Monday, April 28, 2008

White Swan Trading

A much simpler to understand study about the profitability of selling put options. I've sold options in the past - several years ago - and am thinking of doing so again in a small way. Selling a put credit spread - selling a put option and buying a more out of the money put - is safer as you buy insurance against a market crash while selling insurance against a small market dip. This reduces returns and increases the probability of losing money but eliminates the possibility of losing big. I'm thinking of entering these transactions in stages using my model to find optimal points to sell and buy. I'll sell some puts in order to acquire stocks and also sell index puts.

I was very interested in the iron condor strategy, but after research over the weekend it looks a lot less attractive. The iron condor involves selling a put credit spread as described above and also selling a call credit spread. A call credit spread means you sell a call option and buy one further out of the money in order to insure against a runaway market rally. (Selling a call option means giving someone the right to buy the stock from you - if you don't own the stock you need to go into the market and buy it at the current price. This is costly if the market rises a lot. From an economic perspective it actually doesn't matter whether you own the stock already or not as selling a stock at less than the market price to someone has an opportunity cost).

The interesting thing about the iron condor (I am assuming that both the sold put and call are at the same strike price) is that the maximum amount you can lose is less than the maximum you can lose from the put spread and the maximum profit is higher than the maximum profit from the put spread. This sounds like a "free lunch", which economics tells us does not exist :) The reason is that you keep the credit from both options transactions but only one of the sold options can end up in the money at expiry. With the put spread you only have one credit and so when you lose you lose bigger and when you win you win smaller. But, alas, there is no free lunch. The probability of a loss is now more than doubled! And the probability of getting the maximum profit has declined from more than 50% to near zero. In the case of the put spread you only lose if the market goes down. But with the iron condor you might lose if the market goes up or down. And in the long run the stock market tends to go up. Therefore, the probability of loss is more than doubled. And, in the case of the put spread as long as the market is above the sold put strike at expiry you make the maximum profit. Which happens more than 50% of the time (if you enter the market randomly). But in the case of the Iron Condor, you only get the maximum profit if the market is exactly at the strike price at expiry, which has a low probability.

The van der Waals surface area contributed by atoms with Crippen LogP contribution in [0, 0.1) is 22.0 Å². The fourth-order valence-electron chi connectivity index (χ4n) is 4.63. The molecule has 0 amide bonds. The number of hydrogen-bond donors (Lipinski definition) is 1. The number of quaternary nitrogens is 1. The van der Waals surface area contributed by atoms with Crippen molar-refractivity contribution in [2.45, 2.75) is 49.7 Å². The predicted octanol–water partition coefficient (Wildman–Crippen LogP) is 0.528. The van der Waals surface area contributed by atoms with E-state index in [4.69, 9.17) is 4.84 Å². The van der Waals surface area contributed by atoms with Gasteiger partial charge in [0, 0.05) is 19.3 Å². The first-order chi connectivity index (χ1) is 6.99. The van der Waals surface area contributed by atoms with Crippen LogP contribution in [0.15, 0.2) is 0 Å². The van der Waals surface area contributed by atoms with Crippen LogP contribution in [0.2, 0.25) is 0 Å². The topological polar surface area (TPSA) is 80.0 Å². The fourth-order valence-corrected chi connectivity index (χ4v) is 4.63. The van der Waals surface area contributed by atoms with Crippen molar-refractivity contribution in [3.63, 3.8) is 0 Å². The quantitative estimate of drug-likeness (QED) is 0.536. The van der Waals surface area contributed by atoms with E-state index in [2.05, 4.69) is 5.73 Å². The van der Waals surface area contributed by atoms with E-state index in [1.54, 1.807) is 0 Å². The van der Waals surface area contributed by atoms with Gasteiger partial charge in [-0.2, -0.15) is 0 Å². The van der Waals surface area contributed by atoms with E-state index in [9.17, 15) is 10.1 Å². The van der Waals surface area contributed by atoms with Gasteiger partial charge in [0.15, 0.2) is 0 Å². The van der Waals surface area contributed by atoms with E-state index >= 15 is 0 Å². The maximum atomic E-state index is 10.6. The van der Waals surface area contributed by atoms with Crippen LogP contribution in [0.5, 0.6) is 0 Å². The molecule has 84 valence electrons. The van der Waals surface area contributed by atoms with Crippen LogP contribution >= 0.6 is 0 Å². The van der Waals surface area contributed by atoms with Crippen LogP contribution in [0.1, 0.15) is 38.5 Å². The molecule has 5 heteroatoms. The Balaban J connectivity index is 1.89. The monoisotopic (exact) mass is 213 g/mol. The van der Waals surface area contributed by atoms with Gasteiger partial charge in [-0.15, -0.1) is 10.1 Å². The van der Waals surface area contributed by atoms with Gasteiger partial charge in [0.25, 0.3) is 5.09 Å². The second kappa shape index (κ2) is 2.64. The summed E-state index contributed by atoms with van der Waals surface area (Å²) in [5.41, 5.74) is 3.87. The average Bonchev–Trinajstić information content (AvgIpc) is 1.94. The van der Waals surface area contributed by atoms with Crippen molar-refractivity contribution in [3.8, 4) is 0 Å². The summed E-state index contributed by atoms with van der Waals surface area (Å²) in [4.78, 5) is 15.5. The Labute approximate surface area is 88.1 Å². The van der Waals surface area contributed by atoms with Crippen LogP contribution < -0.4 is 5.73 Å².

The Iron Condor looks like a win-win to the naive observer, but deeper analysis shows that selling put spreads and naked puts has a higher expected return.

There is an interesting reference at the end of the article to Nassim Taleb's black swan strategy, which involves buying out of the money puts and suffering through many small losses in the hope of scoring the occasional big win on a market collapse. It's interesting that Taleb doesn't provide any evidence of his strategy's returns. The academic evidence on put selling involves selling near or at the money puts. Perhaps a buying strategy works if the puts involved are sufficiently out of the money? Michael Statsny argues that the black swan strategy doesn't work. By contrast, the white swan strategy involves collecting regular profits and occasionally taking a big hit. Famously, Victor Niederhoffer blew up from put selling. This can be avoided by not using too much leverage. You should never sell more puts than you'd be willing to buy stocks even if margin requirements allow you to. The same goes for futures trading and options buying.

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